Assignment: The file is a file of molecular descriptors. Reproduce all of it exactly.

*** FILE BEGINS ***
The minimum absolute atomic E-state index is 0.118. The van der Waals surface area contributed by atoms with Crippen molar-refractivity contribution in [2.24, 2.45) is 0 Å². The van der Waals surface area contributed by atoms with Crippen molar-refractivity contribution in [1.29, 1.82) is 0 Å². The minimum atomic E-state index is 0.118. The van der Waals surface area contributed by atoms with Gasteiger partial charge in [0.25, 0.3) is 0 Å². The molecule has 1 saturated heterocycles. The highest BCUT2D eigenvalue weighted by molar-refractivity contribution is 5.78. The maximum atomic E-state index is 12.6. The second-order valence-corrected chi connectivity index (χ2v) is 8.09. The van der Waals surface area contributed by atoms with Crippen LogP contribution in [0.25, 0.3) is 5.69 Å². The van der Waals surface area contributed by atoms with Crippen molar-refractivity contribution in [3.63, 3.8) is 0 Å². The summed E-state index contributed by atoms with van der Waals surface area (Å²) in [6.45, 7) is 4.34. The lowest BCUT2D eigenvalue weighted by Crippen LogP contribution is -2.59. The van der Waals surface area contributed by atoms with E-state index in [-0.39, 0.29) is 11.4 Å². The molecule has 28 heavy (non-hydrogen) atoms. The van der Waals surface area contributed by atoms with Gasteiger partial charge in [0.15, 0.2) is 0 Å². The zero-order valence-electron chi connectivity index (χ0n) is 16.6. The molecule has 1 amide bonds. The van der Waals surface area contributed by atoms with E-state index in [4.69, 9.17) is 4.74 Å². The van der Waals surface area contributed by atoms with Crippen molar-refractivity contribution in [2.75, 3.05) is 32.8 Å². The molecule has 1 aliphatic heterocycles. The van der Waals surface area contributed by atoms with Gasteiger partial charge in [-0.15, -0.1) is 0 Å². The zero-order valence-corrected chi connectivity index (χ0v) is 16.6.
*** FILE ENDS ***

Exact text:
The minimum absolute atomic E-state index is 0.118. The van der Waals surface area contributed by atoms with Crippen molar-refractivity contribution in [2.24, 2.45) is 0 Å². The van der Waals surface area contributed by atoms with Crippen molar-refractivity contribution in [1.29, 1.82) is 0 Å². The minimum atomic E-state index is 0.118. The van der Waals surface area contributed by atoms with Gasteiger partial charge in [0.25, 0.3) is 0 Å². The molecule has 1 saturated heterocycles. The highest BCUT2D eigenvalue weighted by molar-refractivity contribution is 5.78. The maximum atomic E-state index is 12.6. The second-order valence-corrected chi connectivity index (χ2v) is 8.09. The van der Waals surface area contributed by atoms with Crippen LogP contribution in [0.25, 0.3) is 5.69 Å². The van der Waals surface area contributed by atoms with Crippen molar-refractivity contribution in [3.63, 3.8) is 0 Å². The summed E-state index contributed by atoms with van der Waals surface area (Å²) in [6.45, 7) is 4.34. The lowest BCUT2D eigenvalue weighted by Crippen LogP contribution is -2.59. The van der Waals surface area contributed by atoms with E-state index in [-0.39, 0.29) is 11.4 Å². The molecule has 28 heavy (non-hydrogen) atoms. The van der Waals surface area contributed by atoms with Gasteiger partial charge in [0.15, 0.2) is 0 Å². The zero-order valence-electron chi connectivity index (χ0n) is 16.6. The molecule has 1 amide bonds. The van der Waals surface area contributed by atoms with E-state index in [4.69, 9.17) is 4.74 Å². The van der Waals surface area contributed by atoms with Crippen molar-refractivity contribution in [2.75, 3.05) is 32.8 Å². The molecule has 1 aliphatic heterocycles. The van der Waals surface area contributed by atoms with Gasteiger partial charge in [-0.15, -0.1) is 0 Å². The zero-order valence-corrected chi connectivity index (χ0v) is 16.6.